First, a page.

Using Eggshells as a Calcium Source

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This article is in the series Natural and Healthy Chicken Keeping
There are many misconceptions out there about feeding chickens eggshells for calcium, so I'll share what I know and you can decide what you'll do.

Note: in this article, when I say "hen" I mean any laying female chicken. Technically, a female chicken is a "pullet" until they turn a year old.


First things first, why do hens need calcium?

A chicken eggshell is 95 percent "calcium carbonate". Calcium carbonate (CaCO3) is made of calcium (Ca), oxygen (O), and carbon (C). Don't worry, the rest of the article isn't this sciency! ;)

Eggshells are the highest natural source of calcium in the world! But think of all the calcium it takes to make that tough shell! Not to mention that chickens need a bit of calcium for their bones too...

If hens don't get enough calcium, their eggshells will get thinner, and they may start having problems such as:

  • Soft-shelled eggs
  • Shell-less eggs
  • Oddly shaped eggs
  • Fairy eggs (aka pullet eggs, rooster eggs, yolk-less eggs, fart eggs, and more)
All the problems listed above have the possibility of turning into egg-binding (also called eggbound hens), which can sometimes be deadly. And all can be fixed and prevented by having more calcium in the hens' diet. (For more info, read Common egg quality problems)

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From left to right: fairy egg, extra long egg, abnormally shaped egg

This just goes to say, monitor your eggs for problems. Also, each chicken will react differently when lacking in calcium. I have one hen who will lay fairy eggs with extra thick shells when she is lacking in calcium, one who's eggshells get super thin, and a couple who lay extra long or pointy eggs.


How do I give them more calcium?
Thankfully, supplying calcium is pretty easy. There are three main ways to do this.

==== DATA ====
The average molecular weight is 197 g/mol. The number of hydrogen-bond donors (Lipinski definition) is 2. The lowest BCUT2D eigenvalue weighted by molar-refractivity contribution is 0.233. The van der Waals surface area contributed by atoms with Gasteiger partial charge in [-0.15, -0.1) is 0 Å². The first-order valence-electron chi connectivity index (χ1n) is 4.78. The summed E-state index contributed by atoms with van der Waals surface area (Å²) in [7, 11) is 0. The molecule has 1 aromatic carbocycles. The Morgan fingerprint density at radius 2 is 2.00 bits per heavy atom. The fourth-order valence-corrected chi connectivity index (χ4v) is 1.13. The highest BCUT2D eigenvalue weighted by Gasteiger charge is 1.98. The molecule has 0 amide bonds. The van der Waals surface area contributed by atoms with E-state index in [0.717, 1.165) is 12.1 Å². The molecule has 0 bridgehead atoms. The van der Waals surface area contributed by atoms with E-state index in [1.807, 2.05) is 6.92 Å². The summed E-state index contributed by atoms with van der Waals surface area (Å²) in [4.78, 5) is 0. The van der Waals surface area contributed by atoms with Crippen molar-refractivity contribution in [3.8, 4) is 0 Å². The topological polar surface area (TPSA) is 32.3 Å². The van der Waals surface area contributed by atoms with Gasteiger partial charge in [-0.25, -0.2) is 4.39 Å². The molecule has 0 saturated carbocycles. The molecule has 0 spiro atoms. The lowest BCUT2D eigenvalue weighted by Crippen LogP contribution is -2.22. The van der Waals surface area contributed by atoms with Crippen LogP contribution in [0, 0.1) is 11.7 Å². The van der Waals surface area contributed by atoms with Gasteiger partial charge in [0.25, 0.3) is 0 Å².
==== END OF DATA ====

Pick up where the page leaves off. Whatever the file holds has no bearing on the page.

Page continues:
Layer Feed
You can find this at most feed stores. It works great, but if you have roosters or non-laying chicks in your flock, the extra calcium could hurt them. Use this only if you have a flock of laying hens.

Oyster Shells (OS)
You can find this at most feed stores too. Feed it as free-choice along side your ordinary feed and the hens will eat it according to their inner cravings.

I recommend always having a bag of it on hand, even if you use eggshells, for reasons I will state later.

Recycled Eggshells
This is the cheapest and most natural method. My personal favorite! Let's get started...



Methods:
Eggshells can be prepared in many different ways. Because this can sometimes be a hot topic, please listen to this: there is no right or wrong way. Just because somebody doesn't do it the same way you do doesn't mean you get to criticize them for it. We're all in the same world and want the best for our chickens!

One popular concern is that feeding the chickens eggshells will convince them to eat their own eggs. Some people have problems with this, and others don't. But if you are worried about it, the safest method is the baking method, and try crunching up your eggshells extra small.

Air-dry
In this method all you do is let your eggshells dry for a day or two before feeding them to your hens. Eggs prepared like this are often hard to crunch up. This is often combined with Rinsing.

Rinsing
Just rinse your shells in water. That's all there is too it.

Baking
This is the most cautious way, and the safest. Place your eggshells on a cookie sheet and bake them in the oven for five minutes. I recommend putting them in after something else has finished cooking so you don't waste any electricity. Some people do this in microwaves.